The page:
The super() Method and Dreaded Diamond in Python

This post deals with a special case of inheritance that is commonly discussed in several programming languages, i.e. the Dreaded Diamond. It further clarifies the advantage in usage of the super() method with the dreaded diamond in python with the help of a program.

Prerequisites: Basics of Multiple-Inheritance

What is super()?

According to the Python documentation,

super(), returns a proxy object that delegates method calls to a parent or sibling class of type. This is useful for accessing inherited methods that have been overridden in a class.

In simple words, it is used to refer to its immediate super-class or parent-class. It is considered a better method to access data members and member functions of the base class, rather than using the base class name itself.

Syntax:

super(<own_class_name>,self).<function_to_be_called>(<args...>)       #Python 2.7.x

super().<function_to_be_called(<args...>)                             #Python 3.x

NOTE: All the programs hereafter are for Python 2.7.x only

The Dreaded Diamond in Python

The dreaded diamond is a special case of inheritance wherein, two classes inherit from the same base class and another class inherits from both these derived classes. That is, classes B and C inherit from class A. Class D in turn, inherits from both B and C.

Dreaded Diamond in Python

We will consider this special case to understand the usage of the super() method in Python and how it is an improvement of the old-style classes. But before that, we introduce Method Resolution Order (MRO)

Method Resolution Order (MRO)

MRO is simply the order that a programming language follows to find an attribute (or data member) or a member function that has been used/called somewhere in a program. When there is an inheritance hierarchy, there is a specific order in which the called member is looked for.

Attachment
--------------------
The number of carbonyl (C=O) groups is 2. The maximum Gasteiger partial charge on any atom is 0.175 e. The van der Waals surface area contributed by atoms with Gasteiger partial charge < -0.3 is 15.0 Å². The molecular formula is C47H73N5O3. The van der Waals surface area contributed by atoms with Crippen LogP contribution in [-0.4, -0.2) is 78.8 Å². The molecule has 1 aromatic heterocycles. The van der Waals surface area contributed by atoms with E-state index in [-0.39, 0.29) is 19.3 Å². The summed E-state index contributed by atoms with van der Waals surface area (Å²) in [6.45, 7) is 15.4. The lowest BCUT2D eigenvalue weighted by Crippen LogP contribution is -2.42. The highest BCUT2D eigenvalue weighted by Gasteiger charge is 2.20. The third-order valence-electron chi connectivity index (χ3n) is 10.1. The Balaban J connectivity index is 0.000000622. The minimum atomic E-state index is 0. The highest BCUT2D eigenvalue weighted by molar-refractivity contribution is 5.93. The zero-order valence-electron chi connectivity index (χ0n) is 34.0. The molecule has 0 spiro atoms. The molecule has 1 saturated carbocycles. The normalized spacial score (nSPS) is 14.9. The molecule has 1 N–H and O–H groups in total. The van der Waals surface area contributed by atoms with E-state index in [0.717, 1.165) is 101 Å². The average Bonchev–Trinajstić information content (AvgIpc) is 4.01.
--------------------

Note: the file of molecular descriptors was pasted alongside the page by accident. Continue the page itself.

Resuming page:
Overriding

When there is an inheritance hierarchy and a derived class defines a method with the same name as a function in its base class, there is overriding. The function defined in the derived class hides its definition in the base class. Hence in general, when a member function is called, the definition in the derived class is used. For more details, refer: method overriding in Python

Old-Style and New-Style Python Classes

Python initially considered classes and types as different concepts. These are called old-style classes. Later on, an update was made for various reasons such as to make classes a user-defined data type and so on. These new-style classes have a slightly different MRO. They also have some new methods and attributes. For more details: refer the documentation

For this topic, there is one major syntactic difference between the two types of classes. In new-style classes, the base class at the top of the inheritance hierarchy must inherit from “object”, a built-in class pre-defined in the python libraries.

Also learn:

NOTE: Only the new-style classes can use the super() method.

Program to Illustrate super() with Dreaded Diamond in Python

Old-Style Class

Consider the following code

class A():
    def __init__(self):
        print 'A'
    def foo(self):
        print "Function in A"    
class B(A):
    def __init__(self):
        print 'B'
        A.__init__(self)
class C(A):
    def __init__(self):
        print 'C'
        A.__init__(self)
    def foo(self):
        print "Function in C"    
class D(B,C):
    def __init__(self):
        print 'D'